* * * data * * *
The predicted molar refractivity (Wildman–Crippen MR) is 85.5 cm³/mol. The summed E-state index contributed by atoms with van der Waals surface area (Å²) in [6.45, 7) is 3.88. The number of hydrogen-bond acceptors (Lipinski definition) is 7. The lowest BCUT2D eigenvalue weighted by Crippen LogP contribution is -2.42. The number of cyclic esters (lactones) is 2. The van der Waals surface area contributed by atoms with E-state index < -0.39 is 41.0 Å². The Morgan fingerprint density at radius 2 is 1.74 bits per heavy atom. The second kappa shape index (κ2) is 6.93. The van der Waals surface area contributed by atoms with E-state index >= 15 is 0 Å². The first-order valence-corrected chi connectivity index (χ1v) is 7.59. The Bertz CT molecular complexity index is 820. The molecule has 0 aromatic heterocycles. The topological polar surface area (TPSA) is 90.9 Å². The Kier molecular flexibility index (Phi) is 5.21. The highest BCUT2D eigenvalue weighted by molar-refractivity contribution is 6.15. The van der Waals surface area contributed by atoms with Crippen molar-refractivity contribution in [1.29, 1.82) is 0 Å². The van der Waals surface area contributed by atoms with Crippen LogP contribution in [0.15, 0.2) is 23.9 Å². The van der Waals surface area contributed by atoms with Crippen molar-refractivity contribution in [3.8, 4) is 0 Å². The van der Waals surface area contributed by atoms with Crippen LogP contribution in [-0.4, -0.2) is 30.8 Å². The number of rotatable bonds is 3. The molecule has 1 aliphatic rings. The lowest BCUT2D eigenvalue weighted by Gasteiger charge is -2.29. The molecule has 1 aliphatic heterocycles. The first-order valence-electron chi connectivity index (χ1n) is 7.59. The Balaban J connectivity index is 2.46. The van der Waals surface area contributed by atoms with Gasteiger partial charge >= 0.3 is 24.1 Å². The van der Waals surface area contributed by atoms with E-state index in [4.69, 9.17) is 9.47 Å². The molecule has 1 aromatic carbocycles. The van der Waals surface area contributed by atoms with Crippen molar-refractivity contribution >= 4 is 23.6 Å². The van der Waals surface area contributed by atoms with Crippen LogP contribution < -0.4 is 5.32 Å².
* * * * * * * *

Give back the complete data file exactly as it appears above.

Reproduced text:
The predicted molar refractivity (Wildman–Crippen MR) is 85.5 cm³/mol. The summed E-state index contributed by atoms with van der Waals surface area (Å²) in [6.45, 7) is 3.88. The number of hydrogen-bond acceptors (Lipinski definition) is 7. The lowest BCUT2D eigenvalue weighted by Crippen LogP contribution is -2.42. The number of cyclic esters (lactones) is 2. The van der Waals surface area contributed by atoms with E-state index < -0.39 is 41.0 Å². The Morgan fingerprint density at radius 2 is 1.74 bits per heavy atom. The second kappa shape index (κ2) is 6.93. The van der Waals surface area contributed by atoms with E-state index >= 15 is 0 Å². The first-order valence-corrected chi connectivity index (χ1v) is 7.59. The Bertz CT molecular complexity index is 820. The molecule has 0 aromatic heterocycles. The topological polar surface area (TPSA) is 90.9 Å². The Kier molecular flexibility index (Phi) is 5.21. The highest BCUT2D eigenvalue weighted by molar-refractivity contribution is 6.15. The van der Waals surface area contributed by atoms with Crippen molar-refractivity contribution in [1.29, 1.82) is 0 Å². The van der Waals surface area contributed by atoms with Crippen LogP contribution in [0.15, 0.2) is 23.9 Å². The van der Waals surface area contributed by atoms with Crippen molar-refractivity contribution in [3.8, 4) is 0 Å². The van der Waals surface area contributed by atoms with Crippen LogP contribution in [-0.4, -0.2) is 30.8 Å². The number of rotatable bonds is 3. The molecule has 1 aliphatic rings. The lowest BCUT2D eigenvalue weighted by Gasteiger charge is -2.29. The molecule has 1 aliphatic heterocycles. The first-order valence-electron chi connectivity index (χ1n) is 7.59. The Balaban J connectivity index is 2.46. The van der Waals surface area contributed by atoms with Gasteiger partial charge >= 0.3 is 24.1 Å². The van der Waals surface area contributed by atoms with E-state index in [4.69, 9.17) is 9.47 Å². The molecule has 1 aromatic carbocycles. The van der Waals surface area contributed by atoms with Crippen molar-refractivity contribution >= 4 is 23.6 Å². The van der Waals surface area contributed by atoms with Crippen LogP contribution < -0.4 is 5.32 Å².